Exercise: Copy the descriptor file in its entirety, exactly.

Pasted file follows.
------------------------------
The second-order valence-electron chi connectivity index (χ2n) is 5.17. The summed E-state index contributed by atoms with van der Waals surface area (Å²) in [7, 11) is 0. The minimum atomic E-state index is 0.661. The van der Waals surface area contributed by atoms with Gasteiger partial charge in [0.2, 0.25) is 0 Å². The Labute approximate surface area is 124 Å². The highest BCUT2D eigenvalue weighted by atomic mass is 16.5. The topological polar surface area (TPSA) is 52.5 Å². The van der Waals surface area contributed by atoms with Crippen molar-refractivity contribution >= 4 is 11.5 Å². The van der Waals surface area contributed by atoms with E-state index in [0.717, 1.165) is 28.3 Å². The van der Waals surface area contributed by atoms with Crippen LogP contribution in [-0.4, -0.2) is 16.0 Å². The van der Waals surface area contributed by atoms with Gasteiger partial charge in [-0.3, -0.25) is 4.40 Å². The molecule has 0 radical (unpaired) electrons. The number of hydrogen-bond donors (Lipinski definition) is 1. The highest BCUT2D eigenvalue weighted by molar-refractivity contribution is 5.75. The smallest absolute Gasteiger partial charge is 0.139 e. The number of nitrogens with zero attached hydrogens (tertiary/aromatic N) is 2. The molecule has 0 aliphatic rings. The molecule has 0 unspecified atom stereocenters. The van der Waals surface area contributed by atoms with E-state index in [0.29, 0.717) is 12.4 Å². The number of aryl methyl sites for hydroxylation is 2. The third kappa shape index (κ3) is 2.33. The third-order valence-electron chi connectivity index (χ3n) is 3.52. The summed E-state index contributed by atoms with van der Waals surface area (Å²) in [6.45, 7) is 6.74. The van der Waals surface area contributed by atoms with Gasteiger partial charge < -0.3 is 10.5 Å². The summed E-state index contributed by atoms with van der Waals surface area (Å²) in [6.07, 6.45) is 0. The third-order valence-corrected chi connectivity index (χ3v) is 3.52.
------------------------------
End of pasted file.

The second-order valence-electron chi connectivity index (χ2n) is 5.17. The summed E-state index contributed by atoms with van der Waals surface area (Å²) in [7, 11) is 0. The minimum atomic E-state index is 0.661. The van der Waals surface area contributed by atoms with Gasteiger partial charge in [0.2, 0.25) is 0 Å². The Labute approximate surface area is 124 Å². The highest BCUT2D eigenvalue weighted by atomic mass is 16.5. The topological polar surface area (TPSA) is 52.5 Å². The van der Waals surface area contributed by atoms with Crippen molar-refractivity contribution >= 4 is 11.5 Å². The van der Waals surface area contributed by atoms with E-state index in [0.717, 1.165) is 28.3 Å². The van der Waals surface area contributed by atoms with Crippen LogP contribution in [-0.4, -0.2) is 16.0 Å². The van der Waals surface area contributed by atoms with Gasteiger partial charge in [-0.3, -0.25) is 4.40 Å². The molecule has 0 radical (unpaired) electrons. The number of hydrogen-bond donors (Lipinski definition) is 1. The highest BCUT2D eigenvalue weighted by molar-refractivity contribution is 5.75. The smallest absolute Gasteiger partial charge is 0.139 e. The number of nitrogens with zero attached hydrogens (tertiary/aromatic N) is 2. The molecule has 0 aliphatic rings. The molecule has 0 unspecified atom stereocenters. The van der Waals surface area contributed by atoms with E-state index in [0.29, 0.717) is 12.4 Å². The number of aryl methyl sites for hydroxylation is 2. The third kappa shape index (κ3) is 2.33. The third-order valence-electron chi connectivity index (χ3n) is 3.52. The summed E-state index contributed by atoms with van der Waals surface area (Å²) in [6.45, 7) is 6.74. The van der Waals surface area contributed by atoms with Gasteiger partial charge < -0.3 is 10.5 Å². The summed E-state index contributed by atoms with van der Waals surface area (Å²) in [6.07, 6.45) is 0. The third-order valence-corrected chi connectivity index (χ3v) is 3.52.